The rapid shift to remote working, leading to security measures and education having to play catch-up, has opened a broad attack surface for cybercriminals.

Most businesses in the region have rapidly shifted towards a remote workforce in the wake of the COVID-19 pandemic, and some may not have the chance to implement security measures and educate employees in a timely manner.

This has created potential opportunities for cybercriminals that render employees and businesses more susceptible to various forms of cyber-attacks.

Ng Teck Siong, Underwriter, Cyber and Technology, Asia Pacific, Beazley, discussed with CybersecAsia how cybercriminals are taking advantage of this pandemic to infiltrate and gain access to confidential and sensitive business information, the types of businesses that will face the greatest impact, and what businesses in the region, especially SMEs, can do to stay resilient and alert to these ever-changing threats and attacks.

What are the various ways that cybercriminals are exploiting the current COVID-19 pandemic?

Ng: Cybercriminals continue to evolve the sophistication of their attack methods and we have witnessed that with the ongoing Covid-19 pandemic implicating consumers – from malware designed as a Covid-19 tracking platform to phishing scams promising the availability of pandemic-related essentials.

As the global economy shifts towards a remote workforce, businesses have increased the use of virtual-meetings and cloud services, providing another gateway for hackers to infiltrate and gain access to confidential information. Recently, we have seen that web meetings on the video conferencing platform, Zoom, have been disrupted by online trolls and this could just be a precursor of more harmful attacks – such as accessing corporate secure files. Before this pandemic, ransomware attacks had been on the rise. We recorded a 131% increase in ransomware attacks in 2019 from 2018 based on our 2020 Breach Briefing Report. With millions more people logging into work computers and servers remotely, the tool used to this – remote desktop protocol – is an area that cybercriminals continue to actively exploit, particularly when employees may be using unfamiliar IT systems and may be less vigilant and aware of potential cyber risks.

What are the key risks businesses face from these potential attacks, and how serious could they be?

Ng: Whether these attacks are targeted at SMEs or large corporations across any industry, a breach can result in severe disruption to their business and reputation.

Short-term risks include immediate business operations disruptions and reputational damage affecting the perception and confidence of clients, stakeholders and potential investors.

Depending on the complexity of the attack, organizations could also face longer term risks such as prolonged disruption to business operations, resulting in a substantial loss in revenue. While it is very difficult to prevent cyber-attacks taking place, it is critical that businesses have on-going training for employees, the security procedures and protocols and the risk management in place to mitigate the risk and reduce the impact if a breach occurs.

Businesses should also bear in mind regulatory risks, including data protection laws and cybersecurity acts. These laws vary depending on jurisdictions and must be followed to ensure data is protected and to avoid further investigations and/or fines, as multi-jurisdictional lawsuits can lead to more complex situations and incur a significant amount of cost.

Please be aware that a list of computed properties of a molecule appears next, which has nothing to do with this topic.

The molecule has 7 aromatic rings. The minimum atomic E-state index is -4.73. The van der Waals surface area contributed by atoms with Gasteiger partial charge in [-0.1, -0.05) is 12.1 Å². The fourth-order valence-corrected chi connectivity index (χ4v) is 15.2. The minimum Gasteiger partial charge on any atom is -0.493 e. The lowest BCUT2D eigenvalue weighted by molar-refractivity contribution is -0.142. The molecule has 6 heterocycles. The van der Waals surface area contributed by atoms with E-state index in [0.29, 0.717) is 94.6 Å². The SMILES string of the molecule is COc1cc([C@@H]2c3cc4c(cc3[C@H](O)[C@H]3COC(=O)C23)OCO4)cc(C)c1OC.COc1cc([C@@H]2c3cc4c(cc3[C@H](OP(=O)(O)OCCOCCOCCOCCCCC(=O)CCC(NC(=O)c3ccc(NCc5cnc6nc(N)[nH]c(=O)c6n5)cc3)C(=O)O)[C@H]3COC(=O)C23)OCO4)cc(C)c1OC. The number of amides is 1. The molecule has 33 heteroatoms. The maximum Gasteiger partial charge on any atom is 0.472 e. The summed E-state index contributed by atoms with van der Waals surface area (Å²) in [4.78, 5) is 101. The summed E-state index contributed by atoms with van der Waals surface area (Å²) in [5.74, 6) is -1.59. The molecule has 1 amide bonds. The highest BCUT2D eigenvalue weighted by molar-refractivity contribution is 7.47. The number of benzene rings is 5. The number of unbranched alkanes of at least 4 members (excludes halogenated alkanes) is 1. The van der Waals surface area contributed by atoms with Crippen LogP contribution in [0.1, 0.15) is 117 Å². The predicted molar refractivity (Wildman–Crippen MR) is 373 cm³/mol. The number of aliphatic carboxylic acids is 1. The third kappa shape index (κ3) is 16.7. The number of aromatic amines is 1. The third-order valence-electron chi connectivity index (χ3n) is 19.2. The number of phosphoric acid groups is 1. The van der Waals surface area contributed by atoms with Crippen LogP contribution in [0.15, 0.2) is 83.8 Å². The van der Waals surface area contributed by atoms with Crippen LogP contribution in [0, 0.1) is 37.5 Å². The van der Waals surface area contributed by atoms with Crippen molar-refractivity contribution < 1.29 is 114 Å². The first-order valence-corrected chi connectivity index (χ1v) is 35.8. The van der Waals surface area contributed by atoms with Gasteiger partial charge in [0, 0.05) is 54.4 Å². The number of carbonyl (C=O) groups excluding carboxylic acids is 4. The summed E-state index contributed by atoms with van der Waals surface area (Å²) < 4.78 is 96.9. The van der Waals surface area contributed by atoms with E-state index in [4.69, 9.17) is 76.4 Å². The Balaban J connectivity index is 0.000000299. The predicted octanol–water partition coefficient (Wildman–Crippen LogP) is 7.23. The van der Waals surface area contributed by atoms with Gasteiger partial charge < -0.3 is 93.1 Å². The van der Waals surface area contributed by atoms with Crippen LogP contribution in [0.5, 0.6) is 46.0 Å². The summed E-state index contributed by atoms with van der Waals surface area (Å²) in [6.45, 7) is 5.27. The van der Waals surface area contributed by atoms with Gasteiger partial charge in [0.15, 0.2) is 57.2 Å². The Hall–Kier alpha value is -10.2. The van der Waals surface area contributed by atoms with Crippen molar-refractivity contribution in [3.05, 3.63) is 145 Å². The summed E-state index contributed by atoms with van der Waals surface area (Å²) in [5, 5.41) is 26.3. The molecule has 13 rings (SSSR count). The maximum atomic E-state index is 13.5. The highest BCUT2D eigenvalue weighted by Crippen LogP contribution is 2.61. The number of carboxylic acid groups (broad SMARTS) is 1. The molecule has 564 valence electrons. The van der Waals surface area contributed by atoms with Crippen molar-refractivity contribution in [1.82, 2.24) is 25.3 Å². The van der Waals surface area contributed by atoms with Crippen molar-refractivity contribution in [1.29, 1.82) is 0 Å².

How should businesses – especially SMEs without the resources for WFH tech support or cybersecurity – protect employees, customers and business partners in this situation?

Ng: Regular education and training is important to ensure all employees understand the policies for working remotely and for starters, hosting virtual meetings securely to mitigate potential risks. This is particularly important when employees are working from home and using programs that may be new to them. This includes adopting a safe-use policy and security awareness training that guides employees on the know-hows of spotting malware (i.e. phishing emails, illegitimate websites), use of virtual meetings securely, and hygiene security practices (e.g. use of alphanumerical passwords, etc.).

These resources are readily available for companies to access online, for example, we have also produced a simple tips and tricks guide that businesses should take note of when working remotely.

Business leaders can also carry out cyber-hygiene checks on virtual-meeting service providers to ensure they have a good track record in terms of security and privacy protection, to avoid any security lapse that could potentially endanger the privacy of users and unauthorized access to sensitive data.

A simple measure for businesses and employees to undertake when conducting virtual meetings with business partners is to safeguard their meetings with end-to-end encryption and use one-time passcodes (OTP) and multi-factor authentication (MFA) to protect the privacy of its users and information.

Businesses without the capabilities and funding to develop their own security infrastructure should also consider adopting an outsourcing policy as the guidelines can effectively help service providers better understand the security needs of the business and provide strategic advice on meeting minimum security standards.

This may be daunting for an SME as it is not their primary business. Cyber insurance can help fill the gap. A partnership with an insurance company that provide pre incident services may be a solution to not only protect the balance sheet but also improve the organization’s security posture. If an incident occurs, they can get the assistance they need to minimize the downfall.